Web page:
This course is discontinued

TFF4217 – Hip Hop Culture and Urban Spirituality

Schedule, syllabus and examination date

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Course content

This course explores the intersection of spirituality and popular culture in an urban context. Hip hop culture, encompassing the four core elements of graffiti, djing, breaking and Mcing (rap), emerged among urban youth in New York City in the late 1960’s/early 1970’s. Entering into mainstream popular culture from the middle of the 1980’s, hip hop soon spread to other cities in the US and around the world and is now a global youth culture with distinct and vibrant scenes also in African, Asian and European countries. Often framed by popular media as a violent, sexistic and hedonistic culture, hip hop has from the beginning also been a highly spiritual culture, giving young people all over the world a sense of place, being and direction in their lives, knowledge of self and knowledge of heritage and culture.

In this course we will examine how hip hop culture reflects different spiritual and religious traditions, perceiving hip hop spirituality as a hybrid spirituality, a spirituality of survival and resistance, contextualized in a situation of struggle and political opposition to oppressive forces such as of racism, sexism and class. Hip hop expressions from both the US as well as other parts of the world will be explored, including music, graffiti and if possible, dance. We will study some of hip hop classics, such as works by Afrika Bambaataa, 2Pac, Lauryn Hill, Mos Def and Erkah Badu, also explore the contemporary graffiti art in Oslo.

Learning outcome

Through the study of rap songs, graffiti walls and other expressions of hip hop culture, you will get a deepened understanding of how spirituality might be embedded in popular culture. You will acquire a general knowledge of hip hop culture, its elements, history and styles, as well as different kinds of spirituality, spiritual traditions, and theories of intesectionality and racism. Also you will explore how spiritual expressions might be influenced by urban environments.

Admission

Students who are admitted to study programmes at UiO must each semester register which courses and exams they wish to sign up for in Studentweb.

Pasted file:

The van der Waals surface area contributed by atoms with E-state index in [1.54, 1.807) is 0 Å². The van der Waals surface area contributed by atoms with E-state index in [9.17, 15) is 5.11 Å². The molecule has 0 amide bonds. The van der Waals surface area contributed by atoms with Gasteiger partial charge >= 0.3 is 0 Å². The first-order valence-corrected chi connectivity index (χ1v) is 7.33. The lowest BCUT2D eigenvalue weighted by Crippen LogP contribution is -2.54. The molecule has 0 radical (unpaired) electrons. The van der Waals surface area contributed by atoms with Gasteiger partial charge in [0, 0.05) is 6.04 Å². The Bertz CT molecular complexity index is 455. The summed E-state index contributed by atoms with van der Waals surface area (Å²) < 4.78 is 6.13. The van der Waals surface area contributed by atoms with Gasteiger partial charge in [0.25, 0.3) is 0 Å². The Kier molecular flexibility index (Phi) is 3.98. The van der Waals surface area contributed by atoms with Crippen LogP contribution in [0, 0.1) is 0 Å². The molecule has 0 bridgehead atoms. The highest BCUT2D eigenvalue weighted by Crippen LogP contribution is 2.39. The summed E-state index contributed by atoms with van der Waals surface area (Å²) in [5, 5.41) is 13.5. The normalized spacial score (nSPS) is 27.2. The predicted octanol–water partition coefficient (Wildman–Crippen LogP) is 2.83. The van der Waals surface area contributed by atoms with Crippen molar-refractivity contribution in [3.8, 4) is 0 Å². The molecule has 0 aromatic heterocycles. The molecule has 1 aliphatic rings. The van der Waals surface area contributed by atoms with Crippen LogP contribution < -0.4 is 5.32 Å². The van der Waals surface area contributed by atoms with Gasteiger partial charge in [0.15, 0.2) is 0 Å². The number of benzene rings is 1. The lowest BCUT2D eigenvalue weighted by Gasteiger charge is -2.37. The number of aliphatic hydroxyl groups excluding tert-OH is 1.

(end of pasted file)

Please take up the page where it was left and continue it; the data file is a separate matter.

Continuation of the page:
If you are not already enrolled as a student at UiO, please see our information about admission requirements and procedures.

Prerequisites

Formal prerequisite knowledge

No obligatory prerequisites beyond the minimum requirements for entrance to higher education in Norway.

Teaching

Obligatory requirements:
1) a short paper (1000 words) reflecting on a selection from the reading list
AND
2) A short paper (1000 words) with reflection on spirituality related to a music video, a graffiti wall or a piece of popular music chosen by the student.

Access to teaching

A student who has completed compulsory instruction and coursework and has had these approved, is not entitled to repeat that instruction and coursework. A student who has been admitted to a course, but who has not completed compulsory instruction and coursework or had these approved, is entitled to repeat that instruction and coursework, depending on available capacity.

Examination

Term Paper some 3000-4000 words. The term paper can either be in English or in Norwegian.

Examination support material

No examination support material is allowed.

Grading scale

Grades are awarded on a scale from A to F, where A is the best grade and F is a fail. Read more about the grading system.

Explanations and appeals

Resit an examination

Special examination arrangements

Application form, deadline and requirements for special examination arrangements.

Facts about this course

Credits

10

Level

Master

Teaching

Autumn 2012

Examination

Autumn 2012

Teaching language

English